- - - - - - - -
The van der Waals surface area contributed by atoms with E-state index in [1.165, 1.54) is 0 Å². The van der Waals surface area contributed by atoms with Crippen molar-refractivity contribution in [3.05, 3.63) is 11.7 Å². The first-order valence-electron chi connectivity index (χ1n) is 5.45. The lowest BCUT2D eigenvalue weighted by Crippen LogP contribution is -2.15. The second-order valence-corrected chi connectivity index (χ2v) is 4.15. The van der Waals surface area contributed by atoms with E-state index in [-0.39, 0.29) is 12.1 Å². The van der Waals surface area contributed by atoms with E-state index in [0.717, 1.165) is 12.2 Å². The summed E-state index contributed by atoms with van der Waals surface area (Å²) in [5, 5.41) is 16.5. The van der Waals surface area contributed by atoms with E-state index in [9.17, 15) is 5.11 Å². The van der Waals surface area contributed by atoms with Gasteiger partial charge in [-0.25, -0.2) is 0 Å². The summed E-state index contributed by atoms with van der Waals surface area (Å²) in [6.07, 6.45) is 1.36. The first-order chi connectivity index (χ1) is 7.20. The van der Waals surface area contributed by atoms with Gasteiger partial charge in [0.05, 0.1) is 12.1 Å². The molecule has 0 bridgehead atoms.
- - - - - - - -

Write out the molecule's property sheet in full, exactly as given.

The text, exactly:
The van der Waals surface area contributed by atoms with E-state index in [1.165, 1.54) is 0 Å². The van der Waals surface area contributed by atoms with Crippen molar-refractivity contribution in [3.05, 3.63) is 11.7 Å². The first-order valence-electron chi connectivity index (χ1n) is 5.45. The lowest BCUT2D eigenvalue weighted by Crippen LogP contribution is -2.15. The second-order valence-corrected chi connectivity index (χ2v) is 4.15. The van der Waals surface area contributed by atoms with E-state index in [-0.39, 0.29) is 12.1 Å². The van der Waals surface area contributed by atoms with E-state index in [0.717, 1.165) is 12.2 Å². The summed E-state index contributed by atoms with van der Waals surface area (Å²) in [5, 5.41) is 16.5. The van der Waals surface area contributed by atoms with E-state index in [9.17, 15) is 5.11 Å². The van der Waals surface area contributed by atoms with Gasteiger partial charge in [-0.25, -0.2) is 0 Å². The summed E-state index contributed by atoms with van der Waals surface area (Å²) in [6.07, 6.45) is 1.36. The first-order chi connectivity index (χ1) is 7.20. The van der Waals surface area contributed by atoms with Gasteiger partial charge in [0.05, 0.1) is 12.1 Å². The molecule has 0 bridgehead atoms.